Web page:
Bonsai seems like a slow-paced subject for a great video game, but Prune might be the best designed iOS game to come around since Monument Valley: a lovely, serene, and haunting puzzler about bonsai on an alien planet.
In Prune, you need to guide a tree as it grows from the shadowy floor of an abstract world. The goal of every level is for the tree to grow to a sufficient height for it to flower and spread its seeds. Each branch of the tree reduces the possible height it can grow to, so in order to guide the tree’s path and make sure it flowers, you need to prune it as it grows, tracing a finger across the limbs you want to excise.
It seems simple and gentle enough, but over the course of dozens of levels, Prune consistently ratchets up the difficulty: later levels, for example, introduce the concept of pollination, so you need to string trees together. Other gameplay elements include giant red orbs that will poison your tree if they touch them. The simple silhouette art seems like it was just plucked off a Japanese silk screen, while the chill, ambient music makes even the most frantic bonsai session seem relaxing.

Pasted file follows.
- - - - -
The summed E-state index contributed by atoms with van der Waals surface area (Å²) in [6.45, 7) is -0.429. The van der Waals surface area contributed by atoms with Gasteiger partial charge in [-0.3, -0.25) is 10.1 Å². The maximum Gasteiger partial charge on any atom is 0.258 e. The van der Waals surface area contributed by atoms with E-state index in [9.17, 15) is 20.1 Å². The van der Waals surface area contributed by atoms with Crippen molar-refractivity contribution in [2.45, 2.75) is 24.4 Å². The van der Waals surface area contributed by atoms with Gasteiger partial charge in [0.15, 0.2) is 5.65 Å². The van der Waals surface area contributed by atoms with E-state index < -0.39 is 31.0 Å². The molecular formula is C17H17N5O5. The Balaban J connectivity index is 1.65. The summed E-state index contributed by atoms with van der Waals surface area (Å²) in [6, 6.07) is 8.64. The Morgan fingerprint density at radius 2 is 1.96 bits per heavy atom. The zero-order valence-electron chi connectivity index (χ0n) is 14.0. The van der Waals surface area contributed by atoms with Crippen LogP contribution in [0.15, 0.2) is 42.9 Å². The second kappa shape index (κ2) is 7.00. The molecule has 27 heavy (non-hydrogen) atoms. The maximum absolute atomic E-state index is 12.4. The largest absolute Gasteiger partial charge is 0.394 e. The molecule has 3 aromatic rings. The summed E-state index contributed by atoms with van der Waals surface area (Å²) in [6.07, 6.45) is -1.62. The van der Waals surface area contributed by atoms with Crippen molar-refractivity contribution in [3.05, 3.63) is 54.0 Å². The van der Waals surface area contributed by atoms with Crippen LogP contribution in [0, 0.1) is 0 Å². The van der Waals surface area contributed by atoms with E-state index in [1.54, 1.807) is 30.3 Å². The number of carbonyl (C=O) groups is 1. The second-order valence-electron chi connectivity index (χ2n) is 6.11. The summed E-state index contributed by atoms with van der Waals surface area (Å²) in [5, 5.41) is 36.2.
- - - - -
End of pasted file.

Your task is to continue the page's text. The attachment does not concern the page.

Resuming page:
What makes Prune even more special, though, is what a departure its subject is for the game’s designer. Joel McDonald has been a fixture of the FPS gaming scene for years: after programming the classic Quake 4 map, Placebo Effect, he went on to work on the Call of Duty series, among others. It feels like in another world, Prune could have been about a far gorier and less imaginative form of amputation.
“Don’t get me wrong, I love shooters, and grew up on Quake,” McDonald told the Verge. “But working on first-person shooters for so long is like only eating oatmeal for breakfast, lunch, and dinner. Oatmeal can be pretty darn tasty, but sometimes you just want some huevos rancheros, y’know? Prune is my huevos rancheros.”
You can download Prune for iOS here, starting at $3.99.